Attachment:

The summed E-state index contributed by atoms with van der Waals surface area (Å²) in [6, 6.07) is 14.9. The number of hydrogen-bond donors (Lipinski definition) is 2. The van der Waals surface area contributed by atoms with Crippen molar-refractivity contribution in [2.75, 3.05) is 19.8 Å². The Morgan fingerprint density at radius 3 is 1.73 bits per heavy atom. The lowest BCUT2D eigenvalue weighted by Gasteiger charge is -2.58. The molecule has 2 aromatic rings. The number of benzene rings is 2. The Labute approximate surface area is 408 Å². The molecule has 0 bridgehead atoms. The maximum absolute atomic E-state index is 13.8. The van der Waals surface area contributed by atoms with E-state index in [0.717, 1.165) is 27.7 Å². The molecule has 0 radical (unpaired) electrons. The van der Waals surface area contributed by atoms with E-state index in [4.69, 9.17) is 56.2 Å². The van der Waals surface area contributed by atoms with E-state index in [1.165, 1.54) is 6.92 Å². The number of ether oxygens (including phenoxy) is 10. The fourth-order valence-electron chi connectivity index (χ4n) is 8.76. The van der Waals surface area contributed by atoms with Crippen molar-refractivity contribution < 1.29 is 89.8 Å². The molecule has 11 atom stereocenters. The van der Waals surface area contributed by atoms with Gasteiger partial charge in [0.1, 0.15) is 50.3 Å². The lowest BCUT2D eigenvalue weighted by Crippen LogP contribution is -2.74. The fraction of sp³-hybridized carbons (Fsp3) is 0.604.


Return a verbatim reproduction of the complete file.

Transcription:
The summed E-state index contributed by atoms with van der Waals surface area (Å²) in [6, 6.07) is 14.9. The number of hydrogen-bond donors (Lipinski definition) is 2. The van der Waals surface area contributed by atoms with Crippen molar-refractivity contribution in [2.75, 3.05) is 19.8 Å². The Morgan fingerprint density at radius 3 is 1.73 bits per heavy atom. The lowest BCUT2D eigenvalue weighted by Gasteiger charge is -2.58. The molecule has 2 aromatic rings. The number of benzene rings is 2. The Labute approximate surface area is 408 Å². The molecule has 0 bridgehead atoms. The maximum absolute atomic E-state index is 13.8. The van der Waals surface area contributed by atoms with E-state index in [0.717, 1.165) is 27.7 Å². The molecule has 0 radical (unpaired) electrons. The van der Waals surface area contributed by atoms with E-state index in [4.69, 9.17) is 56.2 Å². The van der Waals surface area contributed by atoms with E-state index in [1.165, 1.54) is 6.92 Å². The number of ether oxygens (including phenoxy) is 10. The fourth-order valence-electron chi connectivity index (χ4n) is 8.76. The van der Waals surface area contributed by atoms with Crippen molar-refractivity contribution < 1.29 is 89.8 Å². The molecule has 11 atom stereocenters. The van der Waals surface area contributed by atoms with Gasteiger partial charge in [0.1, 0.15) is 50.3 Å². The lowest BCUT2D eigenvalue weighted by Crippen LogP contribution is -2.74. The fraction of sp³-hybridized carbons (Fsp3) is 0.604.